Dr Ray Gambell: Most of the whaling that the IWC is considering as a possible future commercial whaling operation would occur within coastal waters of the different countries and of course, there are strong feelings by governments that they have control over these waters. A government may wish to catch whales in its own waters but it needs to do so in conjunction with all the other governments who may be involved, in order that there can be proper oversight rather than one country just going its own way.
Daniel Simmonds, UK: I'm English and I work for a Japanese company. I visited Tokyo in March for business and discussed whaling with some Japanese colleagues. They said that foreigners do not respect the fact that whaling is part of Japan's culture. Bear bating used to be part of British "culture". However, British people do not practice bear bating today. Therefore, why does Japan think that its "culture" allows it to hunt whales close to extinction?
Dr Ray Gambell: The cultural differences which are represented amongst the governments in the IWC are one of the fascinating aspects of the whole organisation. People come to those meetings from different countries with different backgrounds and they've been brought up to expect different things. The point of negotiation is that we can reach some common understanding, which allows us all to move forward together.
Kevin Cheetham, England: What are the specific products of commercial whaling, and can they not be obtained from other sources/ by other methods?
Dr Ray Gambell: The primary product from whaling nowadays is meat for human consumption. There are the bits of the animal that you can't eat, the by-products, and they might be used for animal food or fertilisers but the main product nowadays is meat for people to eat. Now meat or protein can be obtained from other sources but undoubtedly there is a strong argument that in a world where there are more people needing food, we should try and use every available resource.
Matthew Minnett, Australia: If Japan for the last several years has continued to hunt and kill whales in the name of scientific research, in a clear breach of the IWC's prior decisions, how can we be sure that they will adhere to the species of the whales they are allowed to hunt and also the areas they are allowed to hunt in?
Dr Ray Gambell: I have to say at the outset that Japan is not doing anything illegal by catching the whales that it does and it is acting legally within the terms of the Convention that we operate. One of the things that we are working on at the present time is inspection and international observer programmes that will have oversight of any whaling which is under IWC control, to make sure that all regulations are followed covering areas such as size and species.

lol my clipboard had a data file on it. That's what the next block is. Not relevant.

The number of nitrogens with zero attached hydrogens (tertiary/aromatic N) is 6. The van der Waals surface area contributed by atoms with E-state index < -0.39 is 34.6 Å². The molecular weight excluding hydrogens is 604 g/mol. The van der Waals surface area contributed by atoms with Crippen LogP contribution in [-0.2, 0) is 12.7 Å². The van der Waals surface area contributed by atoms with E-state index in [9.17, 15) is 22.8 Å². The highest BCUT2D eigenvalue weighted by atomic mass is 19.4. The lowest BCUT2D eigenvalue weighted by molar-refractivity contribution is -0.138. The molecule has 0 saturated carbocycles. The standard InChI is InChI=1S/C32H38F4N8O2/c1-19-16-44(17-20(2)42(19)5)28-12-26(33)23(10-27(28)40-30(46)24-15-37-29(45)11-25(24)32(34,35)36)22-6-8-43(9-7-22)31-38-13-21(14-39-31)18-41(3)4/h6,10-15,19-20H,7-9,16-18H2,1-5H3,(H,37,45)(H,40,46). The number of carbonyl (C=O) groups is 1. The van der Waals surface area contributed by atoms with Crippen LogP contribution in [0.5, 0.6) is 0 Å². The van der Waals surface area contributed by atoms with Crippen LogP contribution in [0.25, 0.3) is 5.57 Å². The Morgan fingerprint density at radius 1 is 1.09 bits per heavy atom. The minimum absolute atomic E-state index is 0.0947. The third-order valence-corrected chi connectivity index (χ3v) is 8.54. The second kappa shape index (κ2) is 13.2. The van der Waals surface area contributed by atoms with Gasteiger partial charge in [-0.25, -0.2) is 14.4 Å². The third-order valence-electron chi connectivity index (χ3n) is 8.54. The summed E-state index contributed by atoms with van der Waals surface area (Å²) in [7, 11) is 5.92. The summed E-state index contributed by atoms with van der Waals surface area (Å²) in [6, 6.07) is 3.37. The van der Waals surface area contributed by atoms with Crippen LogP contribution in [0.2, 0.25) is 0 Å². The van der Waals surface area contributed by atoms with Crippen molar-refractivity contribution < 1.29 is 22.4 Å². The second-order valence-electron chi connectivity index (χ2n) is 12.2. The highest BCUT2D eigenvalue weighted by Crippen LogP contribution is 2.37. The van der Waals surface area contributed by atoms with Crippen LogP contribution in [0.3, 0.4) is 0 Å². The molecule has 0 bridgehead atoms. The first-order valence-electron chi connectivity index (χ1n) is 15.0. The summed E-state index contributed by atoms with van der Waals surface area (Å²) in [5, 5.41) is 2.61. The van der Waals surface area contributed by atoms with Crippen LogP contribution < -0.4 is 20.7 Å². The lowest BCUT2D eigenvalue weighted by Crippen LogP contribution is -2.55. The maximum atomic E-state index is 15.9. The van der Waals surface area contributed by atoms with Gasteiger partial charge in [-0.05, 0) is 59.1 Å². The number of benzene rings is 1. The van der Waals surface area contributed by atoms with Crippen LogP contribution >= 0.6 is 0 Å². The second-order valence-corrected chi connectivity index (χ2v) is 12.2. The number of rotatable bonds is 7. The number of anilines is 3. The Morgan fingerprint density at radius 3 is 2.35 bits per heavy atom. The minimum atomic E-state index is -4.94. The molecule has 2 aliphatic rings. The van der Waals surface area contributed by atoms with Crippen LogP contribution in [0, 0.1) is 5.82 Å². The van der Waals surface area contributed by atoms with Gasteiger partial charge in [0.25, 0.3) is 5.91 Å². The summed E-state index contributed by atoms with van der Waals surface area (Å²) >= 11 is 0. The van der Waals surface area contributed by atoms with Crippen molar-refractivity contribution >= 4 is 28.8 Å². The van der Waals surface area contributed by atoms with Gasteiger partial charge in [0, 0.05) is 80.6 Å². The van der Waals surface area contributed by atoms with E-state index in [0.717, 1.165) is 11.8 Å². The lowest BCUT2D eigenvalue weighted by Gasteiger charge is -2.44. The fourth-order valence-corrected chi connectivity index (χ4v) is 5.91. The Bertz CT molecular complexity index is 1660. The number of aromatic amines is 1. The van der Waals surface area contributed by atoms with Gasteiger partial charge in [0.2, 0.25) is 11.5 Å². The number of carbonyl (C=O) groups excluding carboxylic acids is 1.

Derek Dunn, Manchester, UK: Can populations of whales be counted accurately and if not, how can sustainable quotas be calculated?
Dr Ray Gambell: One of the most important pieces of work that the Scientific Committee has been doing over recent years is developing methods to arrive at reliable assessment of whale stocks. We have had a variety of methods that have involved using the data from past catches and various techniques of that sort. We rely on direct sightings of the whales and send out special survey ships that carry out very precise inspections of the ocean, counting the whales as they go. We have also developed mathematical techniques for converting the number of whales seen into statistically reliable estimates of whales in that area.
J, USA: If the ban is to lifted, which I firmly disapprove of, can the protected zones (parks) be part of the agreement?
Dr Ray Gambell: If there is to be commercial whaling under international control, the idea is that it would basically be the coastal whaling that is presently going on. There is no thought that there will be a major expansion of commercial whaling into areas where it doesn't exist at the present time.
Melanie Hunt, England: Isn't the danger of resuming whaling, especially with the efficient modern techniques of killing, that whales will be killed much faster than they can reproduce? This would lead to an inevitable extinction which I'm sure no-one wants.
Dr Ray Gambell: There are two elements here. Firstly, the greater efficiency of hunting and killing is an advantage in terms of the humanness of the operation and that is something that we are definitely working towards. On the other hand, the IWC would set catch limits, which would control the number of whales that may be taken.
Angie Walters, UK: What are the implications to the ocean if whales were to become extinct?
Dr Ray Gambell: We are concerned about all the changes to the environment that we're beginning to see, such as climate change, ozone depletion, pollution. All of these things are having an impact on the oceans but it is impossible to predict at this time just what the effect will be on whales. By the same token, if whales, for whatever reason, were no longer in the ocean, their impact on all the other organisms with which they interact is so complicated that we can scarcely ask what will happen.